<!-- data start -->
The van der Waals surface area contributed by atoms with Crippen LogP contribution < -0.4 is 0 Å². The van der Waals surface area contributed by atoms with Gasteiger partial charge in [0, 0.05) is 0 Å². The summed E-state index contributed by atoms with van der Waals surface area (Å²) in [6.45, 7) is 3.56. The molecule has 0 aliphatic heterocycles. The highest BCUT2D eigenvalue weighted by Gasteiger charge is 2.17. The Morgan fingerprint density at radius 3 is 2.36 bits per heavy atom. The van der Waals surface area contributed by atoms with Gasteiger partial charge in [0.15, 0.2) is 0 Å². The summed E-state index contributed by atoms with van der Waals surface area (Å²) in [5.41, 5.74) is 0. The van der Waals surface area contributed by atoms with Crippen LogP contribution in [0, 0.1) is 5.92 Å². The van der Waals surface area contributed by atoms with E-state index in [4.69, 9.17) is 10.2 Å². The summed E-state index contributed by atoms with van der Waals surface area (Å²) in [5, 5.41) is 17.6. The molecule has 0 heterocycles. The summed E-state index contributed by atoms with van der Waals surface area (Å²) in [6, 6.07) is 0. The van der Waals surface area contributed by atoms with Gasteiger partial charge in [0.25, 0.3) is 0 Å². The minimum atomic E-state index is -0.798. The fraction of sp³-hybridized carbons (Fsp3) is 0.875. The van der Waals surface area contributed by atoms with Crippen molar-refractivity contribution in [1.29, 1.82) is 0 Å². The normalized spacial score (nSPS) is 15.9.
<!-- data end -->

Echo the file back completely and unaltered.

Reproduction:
The van der Waals surface area contributed by atoms with Crippen LogP contribution < -0.4 is 0 Å². The van der Waals surface area contributed by atoms with Gasteiger partial charge in [0, 0.05) is 0 Å². The summed E-state index contributed by atoms with van der Waals surface area (Å²) in [6.45, 7) is 3.56. The molecule has 0 aliphatic heterocycles. The highest BCUT2D eigenvalue weighted by Gasteiger charge is 2.17. The Morgan fingerprint density at radius 3 is 2.36 bits per heavy atom. The van der Waals surface area contributed by atoms with Gasteiger partial charge in [0.15, 0.2) is 0 Å². The summed E-state index contributed by atoms with van der Waals surface area (Å²) in [5.41, 5.74) is 0. The van der Waals surface area contributed by atoms with Crippen LogP contribution in [0, 0.1) is 5.92 Å². The van der Waals surface area contributed by atoms with E-state index in [4.69, 9.17) is 10.2 Å². The summed E-state index contributed by atoms with van der Waals surface area (Å²) in [5, 5.41) is 17.6. The molecule has 0 heterocycles. The summed E-state index contributed by atoms with van der Waals surface area (Å²) in [6, 6.07) is 0. The van der Waals surface area contributed by atoms with Gasteiger partial charge in [0.25, 0.3) is 0 Å². The minimum atomic E-state index is -0.798. The fraction of sp³-hybridized carbons (Fsp3) is 0.875. The van der Waals surface area contributed by atoms with Crippen molar-refractivity contribution in [1.29, 1.82) is 0 Å². The normalized spacial score (nSPS) is 15.9.